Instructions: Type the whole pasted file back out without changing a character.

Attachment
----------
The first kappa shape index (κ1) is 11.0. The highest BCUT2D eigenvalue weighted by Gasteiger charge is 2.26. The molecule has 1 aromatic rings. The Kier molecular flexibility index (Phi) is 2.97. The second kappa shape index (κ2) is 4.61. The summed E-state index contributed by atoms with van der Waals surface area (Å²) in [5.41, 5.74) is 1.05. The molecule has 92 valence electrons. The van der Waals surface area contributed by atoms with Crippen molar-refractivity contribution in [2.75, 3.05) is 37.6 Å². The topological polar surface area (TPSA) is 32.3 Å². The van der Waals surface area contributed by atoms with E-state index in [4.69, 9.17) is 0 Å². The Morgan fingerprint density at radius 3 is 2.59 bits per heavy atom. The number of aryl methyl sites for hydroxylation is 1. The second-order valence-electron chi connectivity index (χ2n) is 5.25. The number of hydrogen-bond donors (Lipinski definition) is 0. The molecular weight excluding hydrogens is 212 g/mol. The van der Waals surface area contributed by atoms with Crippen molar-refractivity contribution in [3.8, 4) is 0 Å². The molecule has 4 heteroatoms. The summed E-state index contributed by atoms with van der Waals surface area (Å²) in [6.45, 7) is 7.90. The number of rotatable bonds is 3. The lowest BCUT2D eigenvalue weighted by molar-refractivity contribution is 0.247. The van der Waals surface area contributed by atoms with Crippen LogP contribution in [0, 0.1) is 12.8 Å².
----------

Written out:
The first kappa shape index (κ1) is 11.0. The highest BCUT2D eigenvalue weighted by Gasteiger charge is 2.26. The molecule has 1 aromatic rings. The Kier molecular flexibility index (Phi) is 2.97. The second kappa shape index (κ2) is 4.61. The summed E-state index contributed by atoms with van der Waals surface area (Å²) in [5.41, 5.74) is 1.05. The molecule has 92 valence electrons. The van der Waals surface area contributed by atoms with Crippen molar-refractivity contribution in [2.75, 3.05) is 37.6 Å². The topological polar surface area (TPSA) is 32.3 Å². The van der Waals surface area contributed by atoms with E-state index in [4.69, 9.17) is 0 Å². The Morgan fingerprint density at radius 3 is 2.59 bits per heavy atom. The number of aryl methyl sites for hydroxylation is 1. The second-order valence-electron chi connectivity index (χ2n) is 5.25. The number of hydrogen-bond donors (Lipinski definition) is 0. The molecular weight excluding hydrogens is 212 g/mol. The van der Waals surface area contributed by atoms with Crippen molar-refractivity contribution in [3.8, 4) is 0 Å². The molecule has 4 heteroatoms. The summed E-state index contributed by atoms with van der Waals surface area (Å²) in [6.45, 7) is 7.90. The number of rotatable bonds is 3. The lowest BCUT2D eigenvalue weighted by molar-refractivity contribution is 0.247. The van der Waals surface area contributed by atoms with Crippen LogP contribution in [0, 0.1) is 12.8 Å².